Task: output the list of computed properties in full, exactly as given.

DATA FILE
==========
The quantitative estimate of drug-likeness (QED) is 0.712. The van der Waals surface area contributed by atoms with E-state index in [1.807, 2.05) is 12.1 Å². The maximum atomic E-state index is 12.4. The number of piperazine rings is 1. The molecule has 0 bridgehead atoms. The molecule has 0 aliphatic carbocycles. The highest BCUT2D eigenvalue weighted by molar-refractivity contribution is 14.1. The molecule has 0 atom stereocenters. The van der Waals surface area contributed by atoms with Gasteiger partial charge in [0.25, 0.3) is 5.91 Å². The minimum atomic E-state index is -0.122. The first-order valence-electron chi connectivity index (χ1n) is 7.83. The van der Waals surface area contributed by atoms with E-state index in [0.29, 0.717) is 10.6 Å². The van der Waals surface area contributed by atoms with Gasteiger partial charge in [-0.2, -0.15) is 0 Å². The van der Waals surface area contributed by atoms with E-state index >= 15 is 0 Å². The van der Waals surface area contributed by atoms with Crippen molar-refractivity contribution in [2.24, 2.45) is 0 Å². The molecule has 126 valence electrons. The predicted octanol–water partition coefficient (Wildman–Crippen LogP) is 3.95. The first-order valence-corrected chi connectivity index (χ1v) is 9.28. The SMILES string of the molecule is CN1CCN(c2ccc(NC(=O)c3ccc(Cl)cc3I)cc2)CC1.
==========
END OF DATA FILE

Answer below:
The quantitative estimate of drug-likeness (QED) is 0.712. The van der Waals surface area contributed by atoms with E-state index in [1.807, 2.05) is 12.1 Å². The maximum atomic E-state index is 12.4. The number of piperazine rings is 1. The molecule has 0 bridgehead atoms. The molecule has 0 aliphatic carbocycles. The highest BCUT2D eigenvalue weighted by molar-refractivity contribution is 14.1. The molecule has 0 atom stereocenters. The van der Waals surface area contributed by atoms with Gasteiger partial charge in [0.25, 0.3) is 5.91 Å². The minimum atomic E-state index is -0.122. The first-order valence-electron chi connectivity index (χ1n) is 7.83. The van der Waals surface area contributed by atoms with E-state index in [0.29, 0.717) is 10.6 Å². The van der Waals surface area contributed by atoms with Gasteiger partial charge in [-0.2, -0.15) is 0 Å². The van der Waals surface area contributed by atoms with E-state index >= 15 is 0 Å². The van der Waals surface area contributed by atoms with Crippen molar-refractivity contribution in [2.24, 2.45) is 0 Å². The molecule has 126 valence electrons. The predicted octanol–water partition coefficient (Wildman–Crippen LogP) is 3.95. The first-order valence-corrected chi connectivity index (χ1v) is 9.28. The SMILES string of the molecule is CN1CCN(c2ccc(NC(=O)c3ccc(Cl)cc3I)cc2)CC1.